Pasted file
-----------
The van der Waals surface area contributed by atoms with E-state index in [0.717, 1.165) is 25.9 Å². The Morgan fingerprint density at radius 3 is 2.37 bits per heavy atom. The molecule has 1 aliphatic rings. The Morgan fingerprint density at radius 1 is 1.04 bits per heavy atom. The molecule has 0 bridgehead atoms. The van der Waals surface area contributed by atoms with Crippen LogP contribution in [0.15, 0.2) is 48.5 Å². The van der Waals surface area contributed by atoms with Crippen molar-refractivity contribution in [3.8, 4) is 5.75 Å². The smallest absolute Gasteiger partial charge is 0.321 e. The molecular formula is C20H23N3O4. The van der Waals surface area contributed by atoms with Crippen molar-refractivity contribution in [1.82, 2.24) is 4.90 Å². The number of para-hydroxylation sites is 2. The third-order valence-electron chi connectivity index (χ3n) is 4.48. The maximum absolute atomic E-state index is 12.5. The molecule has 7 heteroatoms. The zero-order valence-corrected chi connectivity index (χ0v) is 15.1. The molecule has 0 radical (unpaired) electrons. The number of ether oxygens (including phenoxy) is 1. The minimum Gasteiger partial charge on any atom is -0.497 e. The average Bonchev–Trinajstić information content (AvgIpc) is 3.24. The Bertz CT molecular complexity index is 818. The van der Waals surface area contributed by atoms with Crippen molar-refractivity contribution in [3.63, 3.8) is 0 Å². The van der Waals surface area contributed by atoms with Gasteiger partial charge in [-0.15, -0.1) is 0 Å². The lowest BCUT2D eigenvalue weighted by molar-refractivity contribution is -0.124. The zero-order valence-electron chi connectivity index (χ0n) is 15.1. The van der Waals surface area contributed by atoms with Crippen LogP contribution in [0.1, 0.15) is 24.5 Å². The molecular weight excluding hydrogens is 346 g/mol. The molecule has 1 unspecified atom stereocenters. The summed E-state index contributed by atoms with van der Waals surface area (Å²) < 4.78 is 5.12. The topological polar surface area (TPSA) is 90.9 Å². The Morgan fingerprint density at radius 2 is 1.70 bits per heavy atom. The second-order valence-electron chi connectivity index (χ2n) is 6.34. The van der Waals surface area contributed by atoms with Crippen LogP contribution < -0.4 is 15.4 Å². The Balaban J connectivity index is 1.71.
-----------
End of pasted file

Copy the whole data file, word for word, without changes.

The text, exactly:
The van der Waals surface area contributed by atoms with E-state index in [0.717, 1.165) is 25.9 Å². The Morgan fingerprint density at radius 3 is 2.37 bits per heavy atom. The molecule has 1 aliphatic rings. The Morgan fingerprint density at radius 1 is 1.04 bits per heavy atom. The molecule has 0 bridgehead atoms. The van der Waals surface area contributed by atoms with Crippen LogP contribution in [0.15, 0.2) is 48.5 Å². The van der Waals surface area contributed by atoms with Crippen molar-refractivity contribution in [3.8, 4) is 5.75 Å². The smallest absolute Gasteiger partial charge is 0.321 e. The molecular formula is C20H23N3O4. The van der Waals surface area contributed by atoms with Crippen molar-refractivity contribution in [1.82, 2.24) is 4.90 Å². The number of para-hydroxylation sites is 2. The third-order valence-electron chi connectivity index (χ3n) is 4.48. The maximum absolute atomic E-state index is 12.5. The molecule has 7 heteroatoms. The zero-order valence-corrected chi connectivity index (χ0v) is 15.1. The molecule has 0 radical (unpaired) electrons. The number of ether oxygens (including phenoxy) is 1. The minimum Gasteiger partial charge on any atom is -0.497 e. The average Bonchev–Trinajstić information content (AvgIpc) is 3.24. The Bertz CT molecular complexity index is 818. The van der Waals surface area contributed by atoms with Crippen molar-refractivity contribution in [3.63, 3.8) is 0 Å². The van der Waals surface area contributed by atoms with Gasteiger partial charge in [-0.15, -0.1) is 0 Å². The lowest BCUT2D eigenvalue weighted by molar-refractivity contribution is -0.124. The zero-order valence-electron chi connectivity index (χ0n) is 15.1. The van der Waals surface area contributed by atoms with Crippen LogP contribution in [0.1, 0.15) is 24.5 Å². The molecular weight excluding hydrogens is 346 g/mol. The molecule has 1 unspecified atom stereocenters. The summed E-state index contributed by atoms with van der Waals surface area (Å²) < 4.78 is 5.12. The topological polar surface area (TPSA) is 90.9 Å². The Morgan fingerprint density at radius 2 is 1.70 bits per heavy atom. The second-order valence-electron chi connectivity index (χ2n) is 6.34. The van der Waals surface area contributed by atoms with Crippen LogP contribution < -0.4 is 15.4 Å². The Balaban J connectivity index is 1.71.